by Stephen Benson, Pantages Box Office Treasurer
Show time at the box office is exciting and stressful at the same time. From the program sellers barking for your attention in the outer lobby, ushers directing you toward you seats, the occasional live sidewalk entertainment in front and other theatre patrons enjoying conversation in the lobby, there is a lot to see and do before the show even begins.
From time to time (for a myriad of reasons) there are issues with tickets. With all the noise and excitement, it can be stressful to arrive at the theatre to find a ticketing issue just before curtain.
Problem solving is my favorite part of my job. This must sound odd. After all, why would anyone consider a stressful situation enjoyable? I do, but it’s not the stress -- it’s getting to the core of the issue to find the solution to the problem.
In the customers mind, there are usually three stress factors to any ticketing issue in the customers mind:
Time – Will the box office resolve the issue before the show starts?
Money – Will the solution cost money?
Admittance – Are there seats available to solve the issue?
Once you pinpoint the particular stress trigger, I reassure the customer that we WILL resolve this issue, and the mood changes and process becomes easier.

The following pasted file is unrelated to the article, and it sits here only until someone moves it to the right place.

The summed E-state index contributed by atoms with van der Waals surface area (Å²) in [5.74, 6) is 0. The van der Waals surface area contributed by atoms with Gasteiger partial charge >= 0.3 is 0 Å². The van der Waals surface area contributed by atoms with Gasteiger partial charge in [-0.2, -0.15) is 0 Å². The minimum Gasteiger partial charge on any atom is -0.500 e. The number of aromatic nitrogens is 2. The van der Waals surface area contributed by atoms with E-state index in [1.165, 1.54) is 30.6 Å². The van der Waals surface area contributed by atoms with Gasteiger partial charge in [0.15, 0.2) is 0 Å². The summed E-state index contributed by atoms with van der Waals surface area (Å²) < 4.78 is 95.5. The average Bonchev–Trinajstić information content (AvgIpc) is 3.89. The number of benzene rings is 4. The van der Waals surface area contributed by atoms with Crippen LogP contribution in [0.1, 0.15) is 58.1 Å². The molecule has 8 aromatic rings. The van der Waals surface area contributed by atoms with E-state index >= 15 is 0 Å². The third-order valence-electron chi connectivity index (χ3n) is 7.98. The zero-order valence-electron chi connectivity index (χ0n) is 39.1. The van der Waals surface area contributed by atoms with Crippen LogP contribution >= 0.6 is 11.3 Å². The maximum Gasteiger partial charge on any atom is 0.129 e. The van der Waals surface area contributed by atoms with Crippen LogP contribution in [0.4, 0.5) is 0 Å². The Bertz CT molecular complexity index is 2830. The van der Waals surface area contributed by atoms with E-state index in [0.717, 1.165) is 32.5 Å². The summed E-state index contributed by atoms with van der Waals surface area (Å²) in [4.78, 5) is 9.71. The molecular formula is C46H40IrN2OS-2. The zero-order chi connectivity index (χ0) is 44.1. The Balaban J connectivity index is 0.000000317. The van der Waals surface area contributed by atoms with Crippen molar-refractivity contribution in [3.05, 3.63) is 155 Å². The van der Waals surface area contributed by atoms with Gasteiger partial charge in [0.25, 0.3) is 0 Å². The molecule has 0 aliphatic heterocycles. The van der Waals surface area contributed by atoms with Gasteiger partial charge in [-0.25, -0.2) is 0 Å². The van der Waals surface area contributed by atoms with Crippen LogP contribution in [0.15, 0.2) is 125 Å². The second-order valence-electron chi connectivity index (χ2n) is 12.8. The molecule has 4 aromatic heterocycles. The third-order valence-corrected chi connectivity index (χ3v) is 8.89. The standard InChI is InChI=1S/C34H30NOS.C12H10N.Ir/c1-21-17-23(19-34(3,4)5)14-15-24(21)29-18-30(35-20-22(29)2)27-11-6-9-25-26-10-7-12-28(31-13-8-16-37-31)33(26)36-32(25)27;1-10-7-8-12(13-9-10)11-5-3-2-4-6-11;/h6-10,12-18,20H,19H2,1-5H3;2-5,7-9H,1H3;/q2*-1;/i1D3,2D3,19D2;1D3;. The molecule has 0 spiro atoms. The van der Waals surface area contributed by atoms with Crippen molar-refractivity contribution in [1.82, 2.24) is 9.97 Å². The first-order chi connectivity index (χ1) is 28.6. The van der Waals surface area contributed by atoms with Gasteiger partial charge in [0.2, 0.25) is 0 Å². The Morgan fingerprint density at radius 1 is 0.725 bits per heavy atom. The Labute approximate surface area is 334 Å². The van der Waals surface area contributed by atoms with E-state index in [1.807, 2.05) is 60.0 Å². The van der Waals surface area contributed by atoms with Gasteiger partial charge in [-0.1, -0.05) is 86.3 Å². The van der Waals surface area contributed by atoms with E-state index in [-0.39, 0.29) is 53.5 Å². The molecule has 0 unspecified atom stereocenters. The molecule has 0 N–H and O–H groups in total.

The most common issue is a patron who’s simply left the tickets at home, (or the restaurant, or the office, or in the other bag, or on the moon). That’s an easy problem to fix … at least once we know where the tickets were purchased. That would seem like an easy bit of information to obtain.
You would be surprised how challenging this question can be.
The biggest issues I have to solve relate to stolen or fraudulent tickets. Most of the time these tickets are sold on the internet by “brokers.” A search on Yahoo.com for Pantages lists 2,300,000 listings.
Only 2 of these are legitimate:
If you’re reading this, please absorb that information!
This past summer, an unscrupulous broker used a stolen credit card to purchase several sets of tickets to one of our shows. He photo copied the same ticket several times and sold them on CraigsList.com. He would not take credit cards, but instead told his customers to meet him in the parking lots of malls or fast food stores with cash to complete the transaction and pick up the tickets.
Is it just me, or does meeting a stranger in a parking lot with several hundred dollars cash in hand sound like a bad idea all the way around?
Unfortunately several of out customers chose to buy their tickets through this broker, and of course the tickets were rejected by our scanners at the theatre door. We had to work really hard to accommodate these customers on this sold-out show, but in the end it all worked out and everyone left happy.
The moral to my story is:
Meeting strangers in a dark alley with cash is probably a bad idea, but visiting your local box office to support the arts in Los Angles is a good idea!